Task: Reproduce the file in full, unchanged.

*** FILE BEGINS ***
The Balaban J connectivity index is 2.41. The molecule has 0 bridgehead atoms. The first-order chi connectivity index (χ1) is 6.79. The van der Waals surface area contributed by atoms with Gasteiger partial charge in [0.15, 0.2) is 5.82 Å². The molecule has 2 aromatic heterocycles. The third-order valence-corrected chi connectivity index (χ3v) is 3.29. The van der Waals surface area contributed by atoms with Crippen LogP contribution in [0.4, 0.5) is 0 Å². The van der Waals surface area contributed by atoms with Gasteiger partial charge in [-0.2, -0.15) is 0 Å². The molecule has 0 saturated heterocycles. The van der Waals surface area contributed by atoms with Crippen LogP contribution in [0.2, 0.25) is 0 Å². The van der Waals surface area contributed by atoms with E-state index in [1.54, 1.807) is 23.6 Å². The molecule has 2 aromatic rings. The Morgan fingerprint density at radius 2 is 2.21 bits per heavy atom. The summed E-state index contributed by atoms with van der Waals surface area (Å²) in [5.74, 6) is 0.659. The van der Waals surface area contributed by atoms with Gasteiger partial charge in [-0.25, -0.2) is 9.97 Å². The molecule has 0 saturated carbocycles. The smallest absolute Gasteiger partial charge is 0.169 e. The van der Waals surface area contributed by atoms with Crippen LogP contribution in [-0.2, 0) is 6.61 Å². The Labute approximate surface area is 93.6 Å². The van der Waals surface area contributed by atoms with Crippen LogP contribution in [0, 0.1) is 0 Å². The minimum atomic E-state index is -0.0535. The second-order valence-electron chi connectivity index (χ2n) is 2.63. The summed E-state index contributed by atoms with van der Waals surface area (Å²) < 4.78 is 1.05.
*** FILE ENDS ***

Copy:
The Balaban J connectivity index is 2.41. The molecule has 0 bridgehead atoms. The first-order chi connectivity index (χ1) is 6.79. The van der Waals surface area contributed by atoms with Gasteiger partial charge in [0.15, 0.2) is 5.82 Å². The molecule has 2 aromatic heterocycles. The third-order valence-corrected chi connectivity index (χ3v) is 3.29. The van der Waals surface area contributed by atoms with Crippen LogP contribution in [0.4, 0.5) is 0 Å². The van der Waals surface area contributed by atoms with Gasteiger partial charge in [-0.2, -0.15) is 0 Å². The molecule has 0 saturated heterocycles. The van der Waals surface area contributed by atoms with Crippen LogP contribution in [0.2, 0.25) is 0 Å². The van der Waals surface area contributed by atoms with E-state index in [1.54, 1.807) is 23.6 Å². The molecule has 2 aromatic rings. The Morgan fingerprint density at radius 2 is 2.21 bits per heavy atom. The summed E-state index contributed by atoms with van der Waals surface area (Å²) in [5.74, 6) is 0.659. The van der Waals surface area contributed by atoms with Gasteiger partial charge in [-0.25, -0.2) is 9.97 Å². The molecule has 0 saturated carbocycles. The smallest absolute Gasteiger partial charge is 0.169 e. The van der Waals surface area contributed by atoms with Crippen LogP contribution in [-0.2, 0) is 6.61 Å². The Labute approximate surface area is 93.6 Å². The van der Waals surface area contributed by atoms with Crippen LogP contribution in [0, 0.1) is 0 Å². The minimum atomic E-state index is -0.0535. The second-order valence-electron chi connectivity index (χ2n) is 2.63. The summed E-state index contributed by atoms with van der Waals surface area (Å²) < 4.78 is 1.05.